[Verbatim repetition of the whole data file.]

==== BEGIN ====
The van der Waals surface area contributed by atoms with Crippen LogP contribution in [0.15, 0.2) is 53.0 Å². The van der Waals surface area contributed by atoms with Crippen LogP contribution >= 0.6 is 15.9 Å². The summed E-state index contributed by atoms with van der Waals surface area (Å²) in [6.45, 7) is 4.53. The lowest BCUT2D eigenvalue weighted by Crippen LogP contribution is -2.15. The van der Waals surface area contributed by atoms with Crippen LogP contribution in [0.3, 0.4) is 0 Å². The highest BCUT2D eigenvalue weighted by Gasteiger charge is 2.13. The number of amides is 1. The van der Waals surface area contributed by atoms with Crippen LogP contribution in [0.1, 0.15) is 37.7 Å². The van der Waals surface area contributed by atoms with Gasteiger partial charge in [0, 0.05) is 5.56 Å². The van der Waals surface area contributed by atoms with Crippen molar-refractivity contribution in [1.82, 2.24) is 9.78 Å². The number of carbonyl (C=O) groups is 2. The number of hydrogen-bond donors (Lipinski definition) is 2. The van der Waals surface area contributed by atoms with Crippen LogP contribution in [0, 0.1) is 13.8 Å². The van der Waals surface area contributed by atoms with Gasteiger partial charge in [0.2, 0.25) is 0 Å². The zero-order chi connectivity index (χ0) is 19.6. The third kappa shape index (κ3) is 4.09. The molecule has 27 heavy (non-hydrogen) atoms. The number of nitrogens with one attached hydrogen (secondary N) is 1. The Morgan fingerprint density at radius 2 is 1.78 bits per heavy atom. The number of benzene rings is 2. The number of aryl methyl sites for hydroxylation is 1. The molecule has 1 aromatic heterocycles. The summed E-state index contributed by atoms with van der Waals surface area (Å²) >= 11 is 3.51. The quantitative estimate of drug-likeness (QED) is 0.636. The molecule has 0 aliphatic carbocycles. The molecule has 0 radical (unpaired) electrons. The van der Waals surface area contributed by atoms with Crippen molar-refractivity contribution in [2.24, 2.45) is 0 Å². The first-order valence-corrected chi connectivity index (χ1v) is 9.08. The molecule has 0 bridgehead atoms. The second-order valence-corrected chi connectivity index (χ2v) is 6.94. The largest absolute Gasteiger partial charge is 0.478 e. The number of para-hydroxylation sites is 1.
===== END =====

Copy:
The van der Waals surface area contributed by atoms with Crippen LogP contribution in [0.15, 0.2) is 53.0 Å². The van der Waals surface area contributed by atoms with Crippen LogP contribution >= 0.6 is 15.9 Å². The summed E-state index contributed by atoms with van der Waals surface area (Å²) in [6.45, 7) is 4.53. The lowest BCUT2D eigenvalue weighted by Crippen LogP contribution is -2.15. The van der Waals surface area contributed by atoms with Crippen LogP contribution in [0.3, 0.4) is 0 Å². The highest BCUT2D eigenvalue weighted by Gasteiger charge is 2.13. The number of amides is 1. The van der Waals surface area contributed by atoms with Crippen LogP contribution in [0.1, 0.15) is 37.7 Å². The van der Waals surface area contributed by atoms with Gasteiger partial charge in [0, 0.05) is 5.56 Å². The van der Waals surface area contributed by atoms with Crippen molar-refractivity contribution in [1.82, 2.24) is 9.78 Å². The number of carbonyl (C=O) groups is 2. The number of hydrogen-bond donors (Lipinski definition) is 2. The van der Waals surface area contributed by atoms with Crippen LogP contribution in [0, 0.1) is 13.8 Å². The van der Waals surface area contributed by atoms with Gasteiger partial charge in [0.2, 0.25) is 0 Å². The zero-order chi connectivity index (χ0) is 19.6. The third kappa shape index (κ3) is 4.09. The molecule has 27 heavy (non-hydrogen) atoms. The number of nitrogens with one attached hydrogen (secondary N) is 1. The Morgan fingerprint density at radius 2 is 1.78 bits per heavy atom. The number of benzene rings is 2. The number of aryl methyl sites for hydroxylation is 1. The molecule has 1 aromatic heterocycles. The summed E-state index contributed by atoms with van der Waals surface area (Å²) >= 11 is 3.51. The quantitative estimate of drug-likeness (QED) is 0.636. The molecule has 0 aliphatic carbocycles. The molecule has 0 radical (unpaired) electrons. The van der Waals surface area contributed by atoms with Crippen molar-refractivity contribution in [2.24, 2.45) is 0 Å². The first-order valence-corrected chi connectivity index (χ1v) is 9.08. The molecule has 0 bridgehead atoms. The second-order valence-corrected chi connectivity index (χ2v) is 6.94. The largest absolute Gasteiger partial charge is 0.478 e. The number of para-hydroxylation sites is 1.